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A Bicultural Perspective on Remembrance Day

When I first moved to Canada, I got to learn about the various traditions and holidays that are celebrated here. One of these days that holds deep significance for Canadians is Remembrance Day.

You know that I am passionate about bicultural parenting, it’s a moment to reflect on the importance of embracing this Canadian tradition and incorporating it into the fabric of my family’s multicultural identity.

This is what I have learned about this day dedicated to honouring the sacrifices of those who served in the armed forces.

Understanding Remembrance Day: A Newcomer's Perspective

Remembrance Day, observed annually on November 11, is a solemn occasion to honor the Canadian Armed Forces members who have sacrificed their lives in the line of duty. The date marks the armistice signed between the Allies and Germany, ending World War I in 1918. The red poppy, a symbol inspired by the famous war poem "In Flanders Fields," is worn as a gesture of remembrance.

Why It Matters: A Lesson in Multiculturalism

For bicultural families like ours, Remembrance Day serves as a poignant lesson in multiculturalism. It goes beyond being a Canadian tradition; it's an opportunity to instil in our children a sense of appreciation for the diverse stories and backgrounds that contribute to the rich tapestry of this nation. By participating in Remembrance Day activities, we not only pay tribute to Canadian heroes but also emphasize the importance of understanding and respecting the sacrifices made by individuals from various cultural backgrounds.

A picture of Vimy Ridge memorial
Vimy Ridge memorial

Teaching Values Through Tradition

As parents raising bicultural children, we recognize the importance of weaving Canadian traditions into our family's cultural narrative. Remembrance Day provides a unique avenue to teach our children about the values of sacrifice, unity, and gratitude. It's a day when we can share stories of resilience, courage, and camaraderie, bridging the gap between our cultural roots and our new Canadian identity.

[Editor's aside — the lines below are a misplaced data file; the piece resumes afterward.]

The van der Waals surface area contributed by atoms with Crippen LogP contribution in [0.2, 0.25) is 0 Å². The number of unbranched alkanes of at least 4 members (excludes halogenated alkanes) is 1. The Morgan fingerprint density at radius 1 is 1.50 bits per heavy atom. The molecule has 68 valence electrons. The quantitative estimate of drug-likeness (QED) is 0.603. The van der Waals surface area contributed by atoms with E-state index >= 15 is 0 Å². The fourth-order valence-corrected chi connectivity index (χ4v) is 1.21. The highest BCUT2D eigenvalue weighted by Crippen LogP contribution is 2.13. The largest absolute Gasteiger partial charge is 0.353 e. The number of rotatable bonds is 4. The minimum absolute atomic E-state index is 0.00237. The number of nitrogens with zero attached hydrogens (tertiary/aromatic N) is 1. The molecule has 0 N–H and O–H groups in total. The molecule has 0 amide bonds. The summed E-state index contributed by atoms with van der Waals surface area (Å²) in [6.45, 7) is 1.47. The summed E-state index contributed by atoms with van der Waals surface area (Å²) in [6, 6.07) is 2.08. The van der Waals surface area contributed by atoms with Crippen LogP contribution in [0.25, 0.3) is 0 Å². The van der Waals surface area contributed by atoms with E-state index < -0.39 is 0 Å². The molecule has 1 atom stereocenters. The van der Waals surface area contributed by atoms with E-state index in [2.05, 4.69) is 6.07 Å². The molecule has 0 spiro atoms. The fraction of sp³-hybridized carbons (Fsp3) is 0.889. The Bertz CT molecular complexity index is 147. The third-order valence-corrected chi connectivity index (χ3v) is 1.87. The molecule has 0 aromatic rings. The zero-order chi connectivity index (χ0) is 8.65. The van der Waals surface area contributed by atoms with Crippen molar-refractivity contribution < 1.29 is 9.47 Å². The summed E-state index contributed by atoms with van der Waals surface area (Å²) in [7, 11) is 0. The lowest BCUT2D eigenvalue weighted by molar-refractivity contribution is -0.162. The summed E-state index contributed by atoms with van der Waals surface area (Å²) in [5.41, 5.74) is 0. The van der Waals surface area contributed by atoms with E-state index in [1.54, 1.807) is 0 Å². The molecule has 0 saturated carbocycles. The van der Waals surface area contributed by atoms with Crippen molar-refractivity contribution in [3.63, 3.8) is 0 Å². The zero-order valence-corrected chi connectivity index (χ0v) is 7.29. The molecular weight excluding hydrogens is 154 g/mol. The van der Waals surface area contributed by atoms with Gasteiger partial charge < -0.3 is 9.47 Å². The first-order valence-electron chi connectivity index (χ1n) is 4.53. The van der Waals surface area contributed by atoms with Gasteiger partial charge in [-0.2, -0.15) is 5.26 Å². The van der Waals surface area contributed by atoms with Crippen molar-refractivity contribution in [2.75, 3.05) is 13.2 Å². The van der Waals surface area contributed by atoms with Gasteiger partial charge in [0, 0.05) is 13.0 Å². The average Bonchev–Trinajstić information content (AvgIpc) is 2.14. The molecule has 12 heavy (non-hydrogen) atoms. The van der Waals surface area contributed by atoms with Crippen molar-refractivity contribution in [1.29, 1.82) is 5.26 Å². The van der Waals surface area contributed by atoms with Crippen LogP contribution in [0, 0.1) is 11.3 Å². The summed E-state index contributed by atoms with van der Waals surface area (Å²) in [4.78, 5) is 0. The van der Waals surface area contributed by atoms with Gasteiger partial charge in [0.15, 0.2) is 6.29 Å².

A picture of an individual red poppy flower
Poppy flower

Celebrating Diversity in Commemoration

In embracing Remembrance Day, we celebrate not only Canadian history but also the diversity of those who served. The stories of soldiers from all across Canada, immigrants, and individuals from various cultural backgrounds become integral to the broader narrative of sacrifice and service. By commemorating Remembrance Day, we teach our children that heroes come from all walks of life, uniting under a common flag and purpose.

The Veterans Affairs Canada website has a great page that showcases stories of those who have served. You can find it here and read about the stories of those who served.

In Conclusion: A Newfound Appreciation

As I observe Remembrance Day in Canada, I am filled with an appreciation for the depth of Canadian history. This day is not just a moment of reflection on the past but a bridge that connects us to the diverse stories that shape the present and future of our bicultural family. In commemorating Remembrance Day, we not only honor the fallen but also cultivate an understanding that transcends borders, fostering a sense of unity and respect in our multicultural journey.

In Flanders Fields

In Flanders Fields, the poppies blow

Between the crosses, row on row,

That mark our place; and in the sky

The larks, still bravely singing, fly

Scarce heard amid the guns below.

We are the dead. Short days ago

We lived, felt dawn, saw sunset glow,

Loved and were loved, and now we lie,

In Flanders fields.

Take up our quarrel with the foe:

To you from failing hands we throw

The torch; be yours to hold it high.

If ye break faith with us who die

We shall not sleep, though poppies grow

In Flanders fields.


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